The Daguerreian Society



Selected text from The New-Yorker (New York) Vol. 7, No. 4 (13 April 1839) pp.49-51.


                    From Blackwood's Magazine for March.

NEW DISCOVERY IN THE FINE ARTS.

   Where are we going? Who can tell? The phantasmagoria of inventions passes rapidly before us—are we to see them no more?—are they to be obliterated? Is the hand of man to be altogether stayed in his work?—the wit active—the fingers idle? Wonderful wonder of wonders!! Vanish aqua-tints and mezzotints—as chimneys that consume their own smoke, devour yourselves. Steel engravers, copper engravers, and etchers, drink up your aquafortis and die! There is an end of your black art—'Othello's occupation is no more.' The real black art of true magic arises and cries avaunt. All nature shall paint herself—fields, rivers, trees, houses, plains, mountains, cities, shall all paint themselves at a bidding, and at a few moment's notice. Towns will no longer have any representatives but themselves. Invention says it. It has found out the one thing new under the sun; that by virtue of the sun's patent, all nature, animate and inanimate, shall be henceforth its own painter, engraver, printer, and publisher. Here is a revolution in art; and, that we may not be behindhand in revolutions, for which we have so imitative a taste no sooner does one start up in Paris, but we must have one in London too. And so Mr. Daguerre's invention is instantly rivaled by Mr. Fox Talbot's. The Dagueroscope and the Photogenic revolutions are to keep you all down, ye painters, engravers, and, alas! the harmless race, the sketchers. All ye, by whom the 'Flumen Rhenum, aut pluvius, discubilur arcus,' before whose unsteady hands towers have toppled down upon the paper, and the pagodas of the East have bowed, hide your heads in holes and corners, and wait there till you are called for. The 'mountain in labor' will no more produce a mouse; It will reproduce itself, with all that is upon it. Ye artists of all denominations that have so vilified nature as her journeymen, see how she rises up against you, and takes the staff into her own hands. Your mistress now, with vengeance, she will show you what she really is, and that the cloud is not 'very like a whale.' You must positively abscond. Now, as to you, locality painters, with your towns and castles on the Rhine, you will not get the 'ready rhino' for them now—and we have no pity for you. Bridges are far too arch now to put up with your false perspective. They will no longer be abridged of their due proportions by you; they will measure themselves and take their own toll. You will no longer be tolerated. You drawers of churches, Britton, Pugin, Mackenzie, beware lest you yourselves be drawn in. Every church will show itself to the world without your help. It will make its wants visible and known on paper; and, through vestry and church-warden quash the church rates, every steeple will lift up its head and demand proper repair.

"Mox reficit rates
Quaassas, indocilis pauperiem pati."

   Ye animal painters, go no more to the Zoologicals to stare the lions out of countenance—they do not want your countenance any more. The day is come for every beast to be his own portrait painter. 'None but himself shall be his parallel.' Every garden will publish its own Botanical Magazine. The true 'Forget-me-not' will banish all others from the earth. Talk no more of 'holding the mirror up to nature'—she will hold it up to herself, and present you with a copy of her countenance for a penny. What would you say to looking in a mirror and having the image fastened!! As one looks sometimes, it is really quite frightful to think of it; but such a thing is possible—nay, it is probable—no, it is certain. What will become of the poor thieves, when they shall see handed in as evidence against them their own portraits, taken by the room in which they stole, and in the very act of stealing! What wonderful discoveries is this wonderful discovery destined to discover! The telescope is rather an unfair telltale; but now every thing and every body may have to encounter his double every where, most inconveniently, and thus every one become his own caricaturist. Any one may walk about with his patent sketch-book—set it to work—and see in a few moments what is doing behind his back! Poor Murphy outdone!—the weather must be its own almanac—the waters keep their own tide-tables. What confusion will there be in autograph signs manual! How difficult to prove the representations of a forgery, if nobody has a hand in it!!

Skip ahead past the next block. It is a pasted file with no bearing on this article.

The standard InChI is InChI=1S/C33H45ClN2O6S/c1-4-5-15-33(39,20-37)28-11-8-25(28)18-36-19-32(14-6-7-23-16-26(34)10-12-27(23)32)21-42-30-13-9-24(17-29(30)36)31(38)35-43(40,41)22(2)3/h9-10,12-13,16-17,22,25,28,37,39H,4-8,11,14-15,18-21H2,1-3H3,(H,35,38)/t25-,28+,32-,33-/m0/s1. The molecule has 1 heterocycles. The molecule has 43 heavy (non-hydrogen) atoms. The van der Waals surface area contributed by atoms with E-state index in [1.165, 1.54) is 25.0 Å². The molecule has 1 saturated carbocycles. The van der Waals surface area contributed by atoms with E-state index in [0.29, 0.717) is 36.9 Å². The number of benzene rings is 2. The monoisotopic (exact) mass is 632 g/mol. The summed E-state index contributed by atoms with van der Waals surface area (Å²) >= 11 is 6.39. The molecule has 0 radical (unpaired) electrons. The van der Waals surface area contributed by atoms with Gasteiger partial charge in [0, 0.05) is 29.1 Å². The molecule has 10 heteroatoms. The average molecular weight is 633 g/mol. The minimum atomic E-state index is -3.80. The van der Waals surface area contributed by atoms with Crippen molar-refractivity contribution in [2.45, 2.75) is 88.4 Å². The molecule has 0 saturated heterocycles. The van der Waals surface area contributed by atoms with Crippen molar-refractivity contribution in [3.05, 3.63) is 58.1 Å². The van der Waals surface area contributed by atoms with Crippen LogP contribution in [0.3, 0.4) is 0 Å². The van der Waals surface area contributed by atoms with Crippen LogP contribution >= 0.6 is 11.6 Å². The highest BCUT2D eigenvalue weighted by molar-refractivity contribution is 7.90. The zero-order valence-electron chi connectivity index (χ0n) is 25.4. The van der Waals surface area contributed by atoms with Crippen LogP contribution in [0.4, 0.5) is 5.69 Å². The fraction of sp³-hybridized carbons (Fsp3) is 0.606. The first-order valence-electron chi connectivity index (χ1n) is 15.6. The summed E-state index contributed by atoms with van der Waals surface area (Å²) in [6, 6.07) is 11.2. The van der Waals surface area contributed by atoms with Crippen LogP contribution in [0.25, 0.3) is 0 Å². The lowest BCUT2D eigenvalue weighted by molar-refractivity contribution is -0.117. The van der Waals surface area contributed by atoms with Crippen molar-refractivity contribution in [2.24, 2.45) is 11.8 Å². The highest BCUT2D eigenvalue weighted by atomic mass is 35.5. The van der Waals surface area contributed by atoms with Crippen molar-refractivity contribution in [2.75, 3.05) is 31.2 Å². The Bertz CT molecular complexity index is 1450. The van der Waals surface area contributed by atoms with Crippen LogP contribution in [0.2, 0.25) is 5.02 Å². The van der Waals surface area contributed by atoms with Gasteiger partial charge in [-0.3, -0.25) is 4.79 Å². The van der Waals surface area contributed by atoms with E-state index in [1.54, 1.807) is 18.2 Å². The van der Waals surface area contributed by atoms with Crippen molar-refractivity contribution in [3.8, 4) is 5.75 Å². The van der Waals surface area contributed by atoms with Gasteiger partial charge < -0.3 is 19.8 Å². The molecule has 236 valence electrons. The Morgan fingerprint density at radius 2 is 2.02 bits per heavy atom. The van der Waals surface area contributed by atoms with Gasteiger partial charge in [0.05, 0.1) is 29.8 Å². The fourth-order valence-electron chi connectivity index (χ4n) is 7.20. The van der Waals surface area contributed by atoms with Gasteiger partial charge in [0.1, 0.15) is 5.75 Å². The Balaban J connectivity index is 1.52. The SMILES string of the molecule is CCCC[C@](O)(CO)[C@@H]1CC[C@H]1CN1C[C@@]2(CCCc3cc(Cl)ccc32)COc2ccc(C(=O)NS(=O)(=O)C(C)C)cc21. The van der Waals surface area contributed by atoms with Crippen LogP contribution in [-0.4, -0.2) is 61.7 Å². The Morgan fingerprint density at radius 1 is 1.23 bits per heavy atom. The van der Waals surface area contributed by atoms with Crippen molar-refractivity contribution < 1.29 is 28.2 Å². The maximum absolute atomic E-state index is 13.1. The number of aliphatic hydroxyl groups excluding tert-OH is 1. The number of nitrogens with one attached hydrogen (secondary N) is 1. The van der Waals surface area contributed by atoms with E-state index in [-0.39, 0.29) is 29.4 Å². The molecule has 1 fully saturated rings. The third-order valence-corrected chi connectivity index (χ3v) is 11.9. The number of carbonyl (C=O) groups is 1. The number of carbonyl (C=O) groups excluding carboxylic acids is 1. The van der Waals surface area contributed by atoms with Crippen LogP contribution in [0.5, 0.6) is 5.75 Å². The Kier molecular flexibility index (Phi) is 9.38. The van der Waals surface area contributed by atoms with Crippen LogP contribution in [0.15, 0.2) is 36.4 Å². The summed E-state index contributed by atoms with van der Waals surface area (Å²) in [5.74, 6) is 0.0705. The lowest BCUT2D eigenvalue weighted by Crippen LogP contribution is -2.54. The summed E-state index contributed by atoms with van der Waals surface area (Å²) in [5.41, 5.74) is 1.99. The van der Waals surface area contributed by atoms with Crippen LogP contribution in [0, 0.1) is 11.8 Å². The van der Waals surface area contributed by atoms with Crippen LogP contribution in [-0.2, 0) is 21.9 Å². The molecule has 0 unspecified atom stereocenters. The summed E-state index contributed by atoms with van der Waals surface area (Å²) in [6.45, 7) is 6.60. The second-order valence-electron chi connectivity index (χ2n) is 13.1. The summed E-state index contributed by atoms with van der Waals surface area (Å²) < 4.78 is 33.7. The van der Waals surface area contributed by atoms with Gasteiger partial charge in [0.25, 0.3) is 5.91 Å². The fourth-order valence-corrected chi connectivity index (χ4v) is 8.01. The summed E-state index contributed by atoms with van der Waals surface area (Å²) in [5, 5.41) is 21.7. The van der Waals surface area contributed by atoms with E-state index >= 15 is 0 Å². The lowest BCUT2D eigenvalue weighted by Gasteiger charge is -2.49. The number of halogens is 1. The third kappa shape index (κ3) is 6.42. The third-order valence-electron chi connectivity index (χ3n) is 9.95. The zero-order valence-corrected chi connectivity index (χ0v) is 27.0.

Mr. Babbage in his (miscalled ninth Bridgewater) Treatise announces the astounding, as a very sublime truth, that every word uttered from the creation of the world has registered itself, and is still speaking, and will speak for ever in vibrations. In fact, there is a great album of Babel. But what too, if the great business of the sun be to act registrar likewise, and to give out impressions of our looks, and pictures of our actions; and so, if with Bishop Berkley's theory, there be no such thing as anything, quoad matter, for aught we know to the contrary, other worlds of the system may be peopled and conducted with the images of persons and transactions thrown off from this and from each other; the whole universal nature being nothing more than phonetic and photogenic structures.

(The text continues for some length with H. Fox Talbot's letter to the editor of the Literary Gazette.)

(End of text. Please refer to our textnote regarding this text.)

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